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A Parent's Guide to Gifted Children - review

This is by far the most comprehensive book about gifted children that I have seen. It covers a broad range of topics, yet still manages to be quite detailed and “meaty”. An entire 19 page chapter is devoted to the characteristics of gifted children. In addition to the usual checklist, the chapter also looks at Dabrowski's overexcitabilities, the gifted child's sense of humor, imagination, etc. The authors embrace an open and flexible definition of giftedness, and offer alternatives to the “one test” model of selection.

A Parent's Guide to Gifted Children is a guidebook brimming full of practical suggestions on how to raise a gifted child. If you buy just one book on gifted children, this should be it. I recommend it to both veteran “gifted parents” and those with young children who are just starting to explore the world of giftedness. Whether your child is moderately, highly, or profoundly gifted, this book will have meaningful information and helpful suggestions for you.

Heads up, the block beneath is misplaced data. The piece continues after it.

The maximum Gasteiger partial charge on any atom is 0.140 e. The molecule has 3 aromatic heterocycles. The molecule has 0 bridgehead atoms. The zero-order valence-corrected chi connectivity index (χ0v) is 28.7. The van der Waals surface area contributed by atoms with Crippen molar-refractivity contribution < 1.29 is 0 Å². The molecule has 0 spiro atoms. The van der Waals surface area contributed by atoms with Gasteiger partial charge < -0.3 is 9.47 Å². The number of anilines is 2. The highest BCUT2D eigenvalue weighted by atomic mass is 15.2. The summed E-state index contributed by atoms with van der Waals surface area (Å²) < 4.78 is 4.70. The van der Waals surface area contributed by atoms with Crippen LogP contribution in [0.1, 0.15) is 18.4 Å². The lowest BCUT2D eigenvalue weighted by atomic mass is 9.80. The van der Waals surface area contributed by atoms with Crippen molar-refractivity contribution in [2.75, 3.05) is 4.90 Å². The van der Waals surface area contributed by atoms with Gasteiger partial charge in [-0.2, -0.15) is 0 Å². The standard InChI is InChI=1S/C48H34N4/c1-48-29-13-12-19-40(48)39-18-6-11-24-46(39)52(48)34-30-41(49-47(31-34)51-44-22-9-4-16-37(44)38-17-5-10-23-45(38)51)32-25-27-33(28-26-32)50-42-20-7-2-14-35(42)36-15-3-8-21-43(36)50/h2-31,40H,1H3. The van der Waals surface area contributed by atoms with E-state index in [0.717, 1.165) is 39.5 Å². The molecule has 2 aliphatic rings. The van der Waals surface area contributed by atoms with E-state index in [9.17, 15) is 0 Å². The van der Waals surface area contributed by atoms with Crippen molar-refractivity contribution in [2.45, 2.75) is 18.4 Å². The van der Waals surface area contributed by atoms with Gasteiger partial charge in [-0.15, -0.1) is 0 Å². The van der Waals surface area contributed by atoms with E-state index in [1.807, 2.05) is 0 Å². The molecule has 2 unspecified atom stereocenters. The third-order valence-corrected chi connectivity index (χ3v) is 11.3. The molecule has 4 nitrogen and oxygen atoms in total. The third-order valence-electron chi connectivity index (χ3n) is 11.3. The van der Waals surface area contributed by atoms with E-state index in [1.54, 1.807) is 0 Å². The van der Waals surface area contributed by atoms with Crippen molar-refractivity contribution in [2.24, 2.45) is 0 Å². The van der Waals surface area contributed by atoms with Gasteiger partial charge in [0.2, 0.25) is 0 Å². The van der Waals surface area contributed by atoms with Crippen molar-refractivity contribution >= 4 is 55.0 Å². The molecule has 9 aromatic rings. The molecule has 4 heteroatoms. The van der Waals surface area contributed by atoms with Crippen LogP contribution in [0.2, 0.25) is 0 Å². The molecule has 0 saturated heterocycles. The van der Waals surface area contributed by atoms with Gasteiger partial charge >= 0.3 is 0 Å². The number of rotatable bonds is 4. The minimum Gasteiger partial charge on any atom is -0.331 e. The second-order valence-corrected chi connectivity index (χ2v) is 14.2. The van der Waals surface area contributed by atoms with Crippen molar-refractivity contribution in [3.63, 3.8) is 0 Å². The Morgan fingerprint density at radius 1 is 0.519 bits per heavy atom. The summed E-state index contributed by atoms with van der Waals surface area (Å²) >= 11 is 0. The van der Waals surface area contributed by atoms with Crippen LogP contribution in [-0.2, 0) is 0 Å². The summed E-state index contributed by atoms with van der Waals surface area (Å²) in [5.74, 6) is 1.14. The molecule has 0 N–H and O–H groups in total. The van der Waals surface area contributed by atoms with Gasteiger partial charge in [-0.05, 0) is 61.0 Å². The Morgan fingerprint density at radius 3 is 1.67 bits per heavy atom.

Chapter five deals with establishing discipline and teaching self management, while chapter eight is all about acquaintances, friends, and peers. Chapter 11, complexities of successful parenting, features a list of six responsibilities for parents:

1.accept and appreciate the child's uniqueness
2.help the child like herself and relate well to others
3.help the child develop a relationship and sense of belonging within the family
4.nurture the development of values
5.teach the child self-motivation, self-management, and self discipline
6.help the child discover his passions, and commit to letting him explore

This chapter also contains sensible advice on how to avoid parental pitfalls such as enmeshment, adultizing the gifted child, or over empowering the gifted child. Parents are encouraged to care for themselves and be sure that they are modeling healthy attitudes and behaviors.

If the inquisitive reader wants to explore further, the back of the book is filled with an impressive number of endnotes and references to published studies and other works pertaining to child development and giftedness. The authors, Webb, Gore, Amend, and DeVries, are all well respected members of the gifted education community. They have many years of combined experience as teachers, counselors, and parents of gifted children. Their collective wisdom shared here is a real treasure.

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